How to rotate video with QuickTime X

This is something that I get asked reasonably often and thought I’d make a quick video to show just how easy it is.

The process is simple; open the video in question in QuickTime, go up to the Edit menu, go down to the Rotate Left or Rotate Right and select it. You’ll see there are also options to flip the video horizontally or vertically as well.

Once done, click to close the window, and save the video. All done!

How to format a hard drive for Mac OS X

This video post was inspired by two conversations I had with (on the subject of Time Machine backups) and (with two video files that wouldn’t copy onto a drive), so be sure to thank them if this helped you!

Here’s the video:

Here are the steps:

  1. Connect the drive to your Mac and power it up.
  2. If there is data on the drive, copy it to another drive. This will erase the data on the drive.
  3. Launch Disk Utility, either by using Spotlight, or by using Finder’s Go menu, selecting Utilities, then double-clicking Disk Utility.
  4. Click on the drive you wish to reformat.
  5. Double-check that the drive is indeed not a Mac OS formatted drive.
  6. Click the Erase tab up at the top
  7. Select either Mac OS Extended (Journaled) or Mac OS Extended (Case-sensitive, Journaled) if you will want to use case-sensitive file names. (Eg: AwesomeVideo.mp4  and awesomevideo.mp4 would be considered the same under Mac OS Extended (Journaled).
  8. Give the drive a new name.
  9. Click Erase, then a warning will appear to remind you of possible dataloss. Click Erase.
  10. The drive will be re-formatted and should be available quite quickly (usually less than twenty seconds)

That’s it! If you have any other things you’d like demoed, let me know!

Converting the Firefly (the series) into an audiobook

Firefly: The complete series I am a huge Firefly fan to the point of being the platinum sponsor of the Ottawa Serenity Charity Showing for the past few years which has been held at the Mayfair Theatre on Bank Street.

Before we left for our vacation I didn’t have time to find any new audiobooks from Audible but it occurred to me that given that there are 14 episodes of Firefly that I could conceivably convert the whole thing into an audiobook and listen to that. I’ve done this to a few movies – the Lord of the Rings Trilogy, The Exorcist, and others. This really shines when the movies have a good audio team.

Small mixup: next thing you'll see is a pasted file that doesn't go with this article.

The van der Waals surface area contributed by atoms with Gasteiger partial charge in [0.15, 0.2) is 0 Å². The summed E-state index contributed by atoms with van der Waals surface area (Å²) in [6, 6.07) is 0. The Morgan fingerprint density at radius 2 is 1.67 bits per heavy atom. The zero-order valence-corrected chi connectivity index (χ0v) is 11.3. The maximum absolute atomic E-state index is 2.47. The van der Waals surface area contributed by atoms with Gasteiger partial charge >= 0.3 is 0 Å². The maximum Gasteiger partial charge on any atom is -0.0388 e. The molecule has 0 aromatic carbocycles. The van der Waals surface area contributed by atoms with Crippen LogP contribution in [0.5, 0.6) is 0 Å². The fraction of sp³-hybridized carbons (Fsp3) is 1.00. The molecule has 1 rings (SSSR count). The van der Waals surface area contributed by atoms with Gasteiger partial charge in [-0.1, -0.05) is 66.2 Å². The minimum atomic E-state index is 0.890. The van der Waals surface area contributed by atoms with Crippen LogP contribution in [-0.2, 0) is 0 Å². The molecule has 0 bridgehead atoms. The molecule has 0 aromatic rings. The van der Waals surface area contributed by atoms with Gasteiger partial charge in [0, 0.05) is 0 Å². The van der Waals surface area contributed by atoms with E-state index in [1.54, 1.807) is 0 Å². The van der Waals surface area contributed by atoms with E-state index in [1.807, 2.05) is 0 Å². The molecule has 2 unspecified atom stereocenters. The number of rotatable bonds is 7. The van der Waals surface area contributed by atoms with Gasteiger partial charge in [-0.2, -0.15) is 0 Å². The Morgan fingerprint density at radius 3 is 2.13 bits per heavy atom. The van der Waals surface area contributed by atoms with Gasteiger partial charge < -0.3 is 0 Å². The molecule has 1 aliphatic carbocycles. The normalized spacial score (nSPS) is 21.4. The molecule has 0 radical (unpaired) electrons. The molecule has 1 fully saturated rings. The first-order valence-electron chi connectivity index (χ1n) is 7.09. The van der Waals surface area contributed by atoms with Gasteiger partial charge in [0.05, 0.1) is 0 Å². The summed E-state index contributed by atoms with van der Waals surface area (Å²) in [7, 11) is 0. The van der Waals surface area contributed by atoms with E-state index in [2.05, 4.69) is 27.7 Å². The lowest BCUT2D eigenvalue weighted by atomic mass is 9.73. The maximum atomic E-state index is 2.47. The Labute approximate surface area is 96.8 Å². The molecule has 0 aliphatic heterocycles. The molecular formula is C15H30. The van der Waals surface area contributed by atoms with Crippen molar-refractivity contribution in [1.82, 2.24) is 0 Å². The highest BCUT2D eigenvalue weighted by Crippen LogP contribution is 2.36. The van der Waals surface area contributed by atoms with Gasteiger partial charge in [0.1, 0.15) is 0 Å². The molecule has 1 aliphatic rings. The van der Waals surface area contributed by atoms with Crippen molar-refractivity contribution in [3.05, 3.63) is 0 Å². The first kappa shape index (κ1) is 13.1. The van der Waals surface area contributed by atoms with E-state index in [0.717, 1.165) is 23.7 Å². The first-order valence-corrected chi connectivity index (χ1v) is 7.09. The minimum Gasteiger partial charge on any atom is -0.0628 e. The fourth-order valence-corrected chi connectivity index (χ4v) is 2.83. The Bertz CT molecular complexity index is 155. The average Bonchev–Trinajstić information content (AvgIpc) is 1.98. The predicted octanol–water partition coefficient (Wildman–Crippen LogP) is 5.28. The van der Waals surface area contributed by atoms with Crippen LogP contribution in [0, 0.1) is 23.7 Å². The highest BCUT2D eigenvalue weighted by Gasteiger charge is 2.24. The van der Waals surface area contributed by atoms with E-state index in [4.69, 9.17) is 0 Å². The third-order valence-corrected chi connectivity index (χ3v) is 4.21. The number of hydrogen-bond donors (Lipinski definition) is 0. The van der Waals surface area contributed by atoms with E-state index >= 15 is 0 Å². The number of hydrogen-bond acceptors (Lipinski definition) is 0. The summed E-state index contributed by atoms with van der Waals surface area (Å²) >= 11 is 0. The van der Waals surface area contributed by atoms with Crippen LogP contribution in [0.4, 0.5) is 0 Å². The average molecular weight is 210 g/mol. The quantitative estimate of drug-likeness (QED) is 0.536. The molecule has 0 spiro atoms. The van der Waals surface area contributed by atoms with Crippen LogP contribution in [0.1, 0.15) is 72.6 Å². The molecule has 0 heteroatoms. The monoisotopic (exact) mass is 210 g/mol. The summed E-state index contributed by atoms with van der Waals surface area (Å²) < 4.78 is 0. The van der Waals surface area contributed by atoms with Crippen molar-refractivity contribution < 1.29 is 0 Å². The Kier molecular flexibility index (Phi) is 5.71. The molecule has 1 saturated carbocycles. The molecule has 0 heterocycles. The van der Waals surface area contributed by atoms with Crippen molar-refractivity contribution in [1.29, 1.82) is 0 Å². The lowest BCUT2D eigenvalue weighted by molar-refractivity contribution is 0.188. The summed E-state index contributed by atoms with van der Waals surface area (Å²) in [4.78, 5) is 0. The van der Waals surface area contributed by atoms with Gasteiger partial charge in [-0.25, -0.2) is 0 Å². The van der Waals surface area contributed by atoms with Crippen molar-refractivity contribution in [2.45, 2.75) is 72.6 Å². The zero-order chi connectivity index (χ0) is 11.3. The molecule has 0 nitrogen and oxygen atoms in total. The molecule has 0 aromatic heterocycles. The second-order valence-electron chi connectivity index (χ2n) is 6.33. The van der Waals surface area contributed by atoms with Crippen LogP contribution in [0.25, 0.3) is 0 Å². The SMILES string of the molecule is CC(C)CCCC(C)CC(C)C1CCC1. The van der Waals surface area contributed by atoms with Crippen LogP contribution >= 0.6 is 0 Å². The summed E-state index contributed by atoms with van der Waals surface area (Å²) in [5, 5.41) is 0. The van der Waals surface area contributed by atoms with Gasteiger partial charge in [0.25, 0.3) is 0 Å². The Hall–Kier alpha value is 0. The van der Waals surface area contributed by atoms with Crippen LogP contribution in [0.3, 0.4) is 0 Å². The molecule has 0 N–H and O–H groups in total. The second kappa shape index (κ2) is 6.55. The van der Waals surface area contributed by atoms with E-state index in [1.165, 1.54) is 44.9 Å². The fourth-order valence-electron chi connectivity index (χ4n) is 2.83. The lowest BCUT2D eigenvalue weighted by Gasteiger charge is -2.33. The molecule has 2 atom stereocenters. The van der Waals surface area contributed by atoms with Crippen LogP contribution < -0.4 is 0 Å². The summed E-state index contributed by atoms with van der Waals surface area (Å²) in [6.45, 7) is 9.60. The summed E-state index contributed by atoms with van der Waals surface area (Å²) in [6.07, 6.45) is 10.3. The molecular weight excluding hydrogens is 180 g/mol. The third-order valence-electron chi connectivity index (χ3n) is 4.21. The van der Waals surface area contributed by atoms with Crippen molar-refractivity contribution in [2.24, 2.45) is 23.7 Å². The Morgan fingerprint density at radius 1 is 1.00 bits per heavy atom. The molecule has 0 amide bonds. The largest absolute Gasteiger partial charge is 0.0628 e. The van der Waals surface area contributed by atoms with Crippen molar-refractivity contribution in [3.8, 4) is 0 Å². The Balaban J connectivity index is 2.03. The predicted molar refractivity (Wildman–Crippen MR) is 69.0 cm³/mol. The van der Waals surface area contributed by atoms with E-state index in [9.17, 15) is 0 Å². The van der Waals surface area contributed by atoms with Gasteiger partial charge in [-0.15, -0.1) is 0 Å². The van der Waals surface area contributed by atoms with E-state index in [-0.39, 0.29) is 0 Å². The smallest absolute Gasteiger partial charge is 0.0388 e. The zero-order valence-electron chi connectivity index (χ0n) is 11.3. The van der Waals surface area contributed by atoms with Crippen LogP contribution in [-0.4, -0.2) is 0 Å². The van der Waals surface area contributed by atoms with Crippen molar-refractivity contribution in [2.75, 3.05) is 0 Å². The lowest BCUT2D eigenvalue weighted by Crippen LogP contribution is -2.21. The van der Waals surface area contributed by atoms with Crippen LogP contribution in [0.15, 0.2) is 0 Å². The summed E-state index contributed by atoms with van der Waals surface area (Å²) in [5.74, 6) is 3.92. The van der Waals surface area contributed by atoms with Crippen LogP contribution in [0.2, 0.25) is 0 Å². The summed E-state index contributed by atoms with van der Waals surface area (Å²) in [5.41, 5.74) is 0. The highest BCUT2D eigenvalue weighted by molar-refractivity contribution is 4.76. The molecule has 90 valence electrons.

Before you ask if I’ll give you copies, no, I won’t.

But I will explain how I’ve done it (teach a person to fish and all that jazz).

This isn’t by far the only way to do this – this is the way I’ve done it, using the tools I’m most familiar with. Someone clever could probably write an app to do this very thing (or maybe already has).

1) I took my Firefly DVD box set and used Handbreak to transfer video from the DVDs into my computer as MPEG-4 files. This was actually done some time ago, but doesn’t take very long.

2) Open each episode in QuickTime to extract the audio for each episode and saving out as an AIF file.

3) Then I opened up Final Cut Pro 7, dragged all of the episodes in, and arranged them in order of the episodes into one rather long sequence.

Note: there is a limit of around twelve hours for a audio/video file in Quicktime.  So if you’re converting a longer series, you’ll have to be mindful of this, which is also why audio books form Audible are in less than twelve-ish hour chunks.

Yes, I know FCP is a video editing software. But it works really well for chopping up audio too.

4) Next, I did a bit of trimming. I removed the intro music, then the audio for the credits on all the episodes with the exception of the first episode and let the credit music roll one the last episode.

In reality, this part could have been done in Quicktime 7 pretty easily (Quicktime X, I don’t know), but I figured I’d be faster at it in FCP.

5) Next I added chapter markers for each episode, labelling each marker with the episode’s name, then exported the whole thing as an AAC file.

6) Then, I dropped the file onto iTunes, and then I used Doug’s Make Bookmarkable script to make audiobook save its place when played.

7) Edited metadata in iTunes for the file so the attributes were correct.

8) Dropped the new audiobook into my iPhone and done!
So, what was it like, listening to all the episodes of Firefly as an audio book?

Actually, it’s pretty amazing. Supervising sound editor Cindy Rabideau, production sound mixer / production sound designer David Yaffe, and their team did a fantastic job.

When I finished listening to it, I began to wonder how hard it would be to get the cast together to record a series of audio-episodes – certainly less than another TV series – and possibly easier to schedule the cast.